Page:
Use this URL to cite or link to this record in EThOS: http://ethos.bl.uk/OrderDetails.do?uin=uk.bl.ethos.599954
Title: Everyday Arabism : the daily reproduction of nationalism and supranationalism in contemporary Syria and Jordan
Author: Phillips, Christopher
Awarding Body: London School of Economics and Political Science
Current Institution: London School of Economics and Political Science (University of London)
Date of Award: 2010
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Abstract:
This thesis considers how pan-Arab and state identity is reproduced in two ideologically different Arab regimes: Ba'athist Syria and Hashemite Jordan. There are three main contributions to the study of identity and the international relations of the Middle East. Firstly, the thesis re-defines Arabism as a supra-nationalism distinct from Nasser's Arab nationalism. This is reproduced alongside state identity by national governments and is now strengthened by the 'New Arabism' of transnational satellite television. Secondly, the lack of engagement with nationalist theory by scholars of the Middle East is addressed. Modernist theory is used to demonstrate how Syria and Jordan have utilised everyday symbols and mediations to build national communities. Thirdly Michael Billig's Banal Nationalism is established as a key mode of analysis for identity in the Arab world. It contributes to the growing literature on the everyday features of nationalism. The thesis considers the history of nation building in Syria and Jordan before discussing three case studies of how identities are reproduced. First, public images of the leader are shown to be as unnoticed by Syrian and Jordanians as national flags in Western democracies. Alongside other mediations such as public speeches, these cults sustain an identity discourse that deliberately includes Arabism, framed to serve state interests. Second, state-run television in Syria and Jordan also uses nationalism and Arabism to frame its content, building citizens who are both Syrian or Jordanian and Arab. The third case examines satellite television, which is beyond the control of the state. Rather than challenging the regimes' official identities, programming reinforces both Arabism and state identity. The final chapter expands on Billig's methods to address how citizens consume their nationalist discourse, using ethnographic interviews with 'everyday' Jordanians and Syrians. The thesis concludes by considering how international relations might be affected by the continued reproduction of Arabism.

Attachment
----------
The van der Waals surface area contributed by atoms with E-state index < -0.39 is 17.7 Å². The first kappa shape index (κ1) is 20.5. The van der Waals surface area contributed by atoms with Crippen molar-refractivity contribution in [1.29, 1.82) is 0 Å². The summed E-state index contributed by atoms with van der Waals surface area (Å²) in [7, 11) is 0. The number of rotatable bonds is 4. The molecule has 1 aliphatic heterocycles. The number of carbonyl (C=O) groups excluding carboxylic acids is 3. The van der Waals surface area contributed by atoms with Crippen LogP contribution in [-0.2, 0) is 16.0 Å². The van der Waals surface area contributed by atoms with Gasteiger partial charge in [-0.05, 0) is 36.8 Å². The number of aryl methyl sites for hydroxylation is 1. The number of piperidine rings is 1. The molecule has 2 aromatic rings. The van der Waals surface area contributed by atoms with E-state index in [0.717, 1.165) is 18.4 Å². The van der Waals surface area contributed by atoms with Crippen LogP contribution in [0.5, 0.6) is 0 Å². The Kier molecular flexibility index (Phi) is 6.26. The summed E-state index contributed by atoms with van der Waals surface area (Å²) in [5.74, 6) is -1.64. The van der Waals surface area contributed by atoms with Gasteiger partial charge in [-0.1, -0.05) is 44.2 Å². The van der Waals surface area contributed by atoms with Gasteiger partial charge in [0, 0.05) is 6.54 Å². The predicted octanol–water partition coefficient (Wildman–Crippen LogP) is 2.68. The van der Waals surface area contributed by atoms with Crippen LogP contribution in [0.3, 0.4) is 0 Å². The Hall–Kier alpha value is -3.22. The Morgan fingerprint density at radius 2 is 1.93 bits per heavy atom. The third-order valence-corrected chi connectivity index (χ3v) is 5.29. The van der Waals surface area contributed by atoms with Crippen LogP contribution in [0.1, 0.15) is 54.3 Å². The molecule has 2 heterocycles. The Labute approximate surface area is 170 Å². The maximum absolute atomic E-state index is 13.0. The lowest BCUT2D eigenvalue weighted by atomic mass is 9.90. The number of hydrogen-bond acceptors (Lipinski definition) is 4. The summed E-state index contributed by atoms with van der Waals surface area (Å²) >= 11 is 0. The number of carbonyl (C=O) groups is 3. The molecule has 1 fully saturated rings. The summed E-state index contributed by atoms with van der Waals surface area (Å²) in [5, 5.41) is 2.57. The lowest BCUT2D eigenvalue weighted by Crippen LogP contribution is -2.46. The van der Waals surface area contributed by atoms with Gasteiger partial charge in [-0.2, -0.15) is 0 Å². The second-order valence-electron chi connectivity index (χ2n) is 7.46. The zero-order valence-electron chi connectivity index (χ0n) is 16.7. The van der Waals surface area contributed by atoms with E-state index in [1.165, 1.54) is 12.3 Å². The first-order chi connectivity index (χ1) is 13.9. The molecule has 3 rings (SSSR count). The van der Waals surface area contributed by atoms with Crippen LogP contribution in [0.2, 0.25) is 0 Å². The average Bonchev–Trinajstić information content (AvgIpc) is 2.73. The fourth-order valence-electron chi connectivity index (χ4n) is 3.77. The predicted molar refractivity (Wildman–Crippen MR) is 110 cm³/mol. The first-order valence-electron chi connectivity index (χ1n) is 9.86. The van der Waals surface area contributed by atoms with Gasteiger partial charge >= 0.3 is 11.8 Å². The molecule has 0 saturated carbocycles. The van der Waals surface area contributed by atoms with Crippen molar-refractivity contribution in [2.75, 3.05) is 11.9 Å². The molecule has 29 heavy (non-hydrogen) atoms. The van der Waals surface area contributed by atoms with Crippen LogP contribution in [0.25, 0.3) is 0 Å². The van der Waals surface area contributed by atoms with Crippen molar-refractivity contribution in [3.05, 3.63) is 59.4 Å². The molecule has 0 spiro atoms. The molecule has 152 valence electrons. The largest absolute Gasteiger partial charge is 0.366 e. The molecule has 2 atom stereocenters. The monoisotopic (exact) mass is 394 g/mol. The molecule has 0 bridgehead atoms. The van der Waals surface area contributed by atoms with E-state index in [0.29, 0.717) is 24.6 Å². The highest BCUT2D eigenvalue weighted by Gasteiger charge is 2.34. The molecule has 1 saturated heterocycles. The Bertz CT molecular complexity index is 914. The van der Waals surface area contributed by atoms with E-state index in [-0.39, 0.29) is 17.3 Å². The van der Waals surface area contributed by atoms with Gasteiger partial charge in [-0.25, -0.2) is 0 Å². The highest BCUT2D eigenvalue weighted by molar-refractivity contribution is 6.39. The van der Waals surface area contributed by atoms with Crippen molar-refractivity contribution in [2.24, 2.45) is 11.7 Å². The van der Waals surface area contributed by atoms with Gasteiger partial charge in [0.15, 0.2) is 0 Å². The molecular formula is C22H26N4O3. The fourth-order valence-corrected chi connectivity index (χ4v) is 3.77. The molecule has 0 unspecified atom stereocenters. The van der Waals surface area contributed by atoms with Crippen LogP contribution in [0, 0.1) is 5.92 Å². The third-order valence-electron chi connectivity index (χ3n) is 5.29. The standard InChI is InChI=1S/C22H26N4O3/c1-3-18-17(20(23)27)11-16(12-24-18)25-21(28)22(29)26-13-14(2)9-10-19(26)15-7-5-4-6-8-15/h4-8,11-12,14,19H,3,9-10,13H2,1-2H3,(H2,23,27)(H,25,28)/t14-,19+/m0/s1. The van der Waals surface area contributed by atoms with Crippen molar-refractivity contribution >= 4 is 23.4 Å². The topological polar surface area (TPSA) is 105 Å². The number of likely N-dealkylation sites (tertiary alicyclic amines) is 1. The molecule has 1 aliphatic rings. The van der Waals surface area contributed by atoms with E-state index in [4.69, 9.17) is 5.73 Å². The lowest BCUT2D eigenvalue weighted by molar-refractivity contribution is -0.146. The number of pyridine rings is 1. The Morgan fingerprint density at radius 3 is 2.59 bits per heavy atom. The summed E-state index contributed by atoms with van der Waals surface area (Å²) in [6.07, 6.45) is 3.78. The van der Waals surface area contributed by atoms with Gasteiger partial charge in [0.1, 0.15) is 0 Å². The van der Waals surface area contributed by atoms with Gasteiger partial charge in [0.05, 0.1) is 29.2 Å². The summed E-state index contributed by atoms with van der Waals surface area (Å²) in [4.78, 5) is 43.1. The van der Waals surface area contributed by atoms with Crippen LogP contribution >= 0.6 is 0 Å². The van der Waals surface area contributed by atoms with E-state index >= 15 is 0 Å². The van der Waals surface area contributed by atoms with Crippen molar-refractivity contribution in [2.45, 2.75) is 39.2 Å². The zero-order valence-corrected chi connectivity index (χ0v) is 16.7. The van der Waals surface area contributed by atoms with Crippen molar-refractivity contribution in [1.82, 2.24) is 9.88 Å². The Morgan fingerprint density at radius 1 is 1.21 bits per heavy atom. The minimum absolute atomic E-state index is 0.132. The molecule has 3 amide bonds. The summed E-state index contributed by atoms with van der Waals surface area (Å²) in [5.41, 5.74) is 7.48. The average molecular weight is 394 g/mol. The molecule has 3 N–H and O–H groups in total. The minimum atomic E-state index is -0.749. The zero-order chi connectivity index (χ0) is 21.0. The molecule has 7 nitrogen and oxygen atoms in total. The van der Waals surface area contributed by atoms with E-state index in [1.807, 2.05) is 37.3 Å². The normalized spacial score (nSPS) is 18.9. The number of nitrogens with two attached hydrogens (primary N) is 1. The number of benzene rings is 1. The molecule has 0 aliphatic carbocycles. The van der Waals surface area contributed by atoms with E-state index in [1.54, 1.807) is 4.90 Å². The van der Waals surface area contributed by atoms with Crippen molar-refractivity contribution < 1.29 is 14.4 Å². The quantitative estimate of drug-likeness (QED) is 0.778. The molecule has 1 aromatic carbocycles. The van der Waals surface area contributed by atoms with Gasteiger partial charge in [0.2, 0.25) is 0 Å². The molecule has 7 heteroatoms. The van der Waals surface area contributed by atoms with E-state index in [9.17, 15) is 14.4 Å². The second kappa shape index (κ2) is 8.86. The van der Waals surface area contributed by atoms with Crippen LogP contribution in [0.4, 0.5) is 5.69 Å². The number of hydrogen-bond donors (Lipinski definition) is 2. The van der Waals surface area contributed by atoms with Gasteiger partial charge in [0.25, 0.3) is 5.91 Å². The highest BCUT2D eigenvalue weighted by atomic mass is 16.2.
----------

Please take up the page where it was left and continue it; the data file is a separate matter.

Supervisor: Not available Sponsor: Not available
Qualification Name: Thesis (Ph.D.) Qualification Level: Doctoral
EThOS ID: uk.bl.ethos.599954  DOI: Not available
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